221. Memorandum of Conversation1

SUBJECT

  • Carter-Gromyko Plenary Meeting

PARTICIPANTS

  • U.S.
  • The President
  • Secretary Cyrus R. Vance
  • Secretary Harold Brown
  • Dr. Zbigniew Brzezinski
  • Ambassador Warnke
  • Ambassador Toon
  • Mr. David Aaron
  • Mr. Reginald Bartholomew
  • Mr. William D. Krimer, Interpreter
  • U.S.S.R.
  • Foreign Minister A.A. Gromyko
  • First Deputy Foreign Minister G.M. Korniyenko
  • Ambassador A.F. Dobrynin
  • Mr. V.G. Makarov
  • Mr. V.G. Komplektov
  • Mr. A.A. Bessmertnykh
  • Mr. N.N. Detinov
  • Mr. V.M. Sukhodrev, Interpreter

[Omitted here is discussion unrelated to a comprehensive test ban.]

[Page 545]

CTB

The President said he would like to see us move rapidly to conclusion of a complete test ban treaty.

[Omitted here is discussion unrelated to a comprehensive test ban.]

CTB

Gromyko noted that the CTB negotiations were indeed moving forward, but rather slowly. The main thing he would want to point out was that whenever the situation at these negotiations appeared to improve, US representatives would introduce new proposals that threw cold water on the whole process. There was a time when the United States had argued in favor of a five-year term for a CTB treaty. At that time the Soviet Union was more in favor of a three-year term, although it did not oppose five-years. It simply thought that it was easier to work out a three-year treaty. Then, quite suddenly, in the United States various officials began to assert that five years was too long, that such duration would interfere with certain national plans for testing nuclear weapons, while a three-year term would not. That position was hardly convincing. The Soviet Union had finally expressed agreement to the five-year term, but then the United States changed to three. All these zigzags were most perplexing and difficult to understand. The Soviet Union would take this into account in the future. For their part, the Soviets could also talk about national plans, but they stand on a different position. Things would be very difficult indeed were they to reply in kind. Nevertheless, since the United States had changed its position, obviously the Soviets would have to take this into account, because there were two other parties to the negotiations. Basically, they would like to see this agreement completed. It would be a limited agreement, of course, because apart from the three particular powers, other nuclear powers would not be signatories to the agreement. Nevertheless, it would have a positive impact on the international situation.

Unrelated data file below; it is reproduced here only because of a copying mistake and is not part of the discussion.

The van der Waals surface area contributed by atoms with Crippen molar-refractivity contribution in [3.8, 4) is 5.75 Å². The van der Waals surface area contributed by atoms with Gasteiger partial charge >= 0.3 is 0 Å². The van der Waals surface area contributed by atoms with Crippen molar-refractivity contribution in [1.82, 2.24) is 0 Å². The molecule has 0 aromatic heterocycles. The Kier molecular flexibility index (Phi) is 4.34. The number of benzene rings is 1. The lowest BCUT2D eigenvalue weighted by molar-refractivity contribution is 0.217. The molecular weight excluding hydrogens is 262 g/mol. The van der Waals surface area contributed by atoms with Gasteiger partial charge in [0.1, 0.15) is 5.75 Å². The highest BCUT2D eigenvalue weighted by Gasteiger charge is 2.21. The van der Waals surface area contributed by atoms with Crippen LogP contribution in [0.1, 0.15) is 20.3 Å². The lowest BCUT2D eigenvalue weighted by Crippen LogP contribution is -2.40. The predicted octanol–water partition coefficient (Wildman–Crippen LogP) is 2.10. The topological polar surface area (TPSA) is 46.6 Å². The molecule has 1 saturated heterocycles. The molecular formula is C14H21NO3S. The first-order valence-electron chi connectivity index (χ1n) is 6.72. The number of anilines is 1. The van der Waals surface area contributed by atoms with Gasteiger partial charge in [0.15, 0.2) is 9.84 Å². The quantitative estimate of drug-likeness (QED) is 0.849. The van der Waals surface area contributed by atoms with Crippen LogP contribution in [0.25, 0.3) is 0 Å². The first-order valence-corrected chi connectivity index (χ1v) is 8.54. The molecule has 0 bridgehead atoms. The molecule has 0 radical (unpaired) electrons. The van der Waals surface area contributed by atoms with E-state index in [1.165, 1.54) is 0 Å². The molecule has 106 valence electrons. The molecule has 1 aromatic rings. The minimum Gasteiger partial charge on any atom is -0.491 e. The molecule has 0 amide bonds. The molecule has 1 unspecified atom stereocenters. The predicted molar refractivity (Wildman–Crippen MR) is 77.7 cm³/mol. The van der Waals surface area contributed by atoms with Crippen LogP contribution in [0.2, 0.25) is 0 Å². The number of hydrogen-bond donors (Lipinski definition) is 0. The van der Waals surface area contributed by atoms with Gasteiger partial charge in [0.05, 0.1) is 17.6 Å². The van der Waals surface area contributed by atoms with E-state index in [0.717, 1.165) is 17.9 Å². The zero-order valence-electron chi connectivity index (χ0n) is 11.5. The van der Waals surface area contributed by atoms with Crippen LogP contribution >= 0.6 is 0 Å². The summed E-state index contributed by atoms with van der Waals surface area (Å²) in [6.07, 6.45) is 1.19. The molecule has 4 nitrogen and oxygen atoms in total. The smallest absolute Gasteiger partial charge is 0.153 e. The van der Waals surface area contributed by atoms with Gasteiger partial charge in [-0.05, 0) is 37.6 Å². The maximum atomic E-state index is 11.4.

In conclusion, Gromyko said that these were the specific considerations he had wanted to convey to the President, and in general wanted to tell the President on behalf of the Soviet leadership and L.I. Brezhnev personally that the Soviet Union’s policy was aimed at good relations with the United States and remained as set out and formulated in Brezhnev’s message to the President.2 The Soviet Union would do all [Page 546]in its power to maintain and develop good relations with the United States.

[Omitted here is discussion unrelated to a comprehensive test ban.]

CTB

In this connection the President said that a three-year term for the treaty would suit us better. He hoped we were in harmony on this and would proceed to conclude the treaty without delay. He did not, however, want to conclude it before concluding a SALT Agreement. It would be better if he submitted a CTB Treaty to Congress together with a SALT Treaty. We believed that there should be no testing other than laboratory testing, and that there should be adequate verification.

  1. Source: Carter Library, National Security Affairs, Staff Material, Office, Presidential Advisory Board, Box 81, Sensitive XX: 9/20–25/78. Secret; Nodis. Drafted by Krimer. The meeting took place in the Cabinet Room at the White House. The conversation is printed in full in Foreign Relations, 1977–1980, vol. VI, Soviet Union, Document 150.
  2. Just before this meeting, Gromyko handed Carter a message from Brezhnev. Carter “said that he found this letter to be interesting and constructive,” and asked if he could “respond to it more directly in writing.” (Memorandum of Conversation, September 30, 9:30–9:45 a.m.; Carter Library, National Security Affairs, Staff Material, Office, Presidential Advisory Board, Box 81, Sensitive XX: 9–20–25/78) The text of the message is ibid.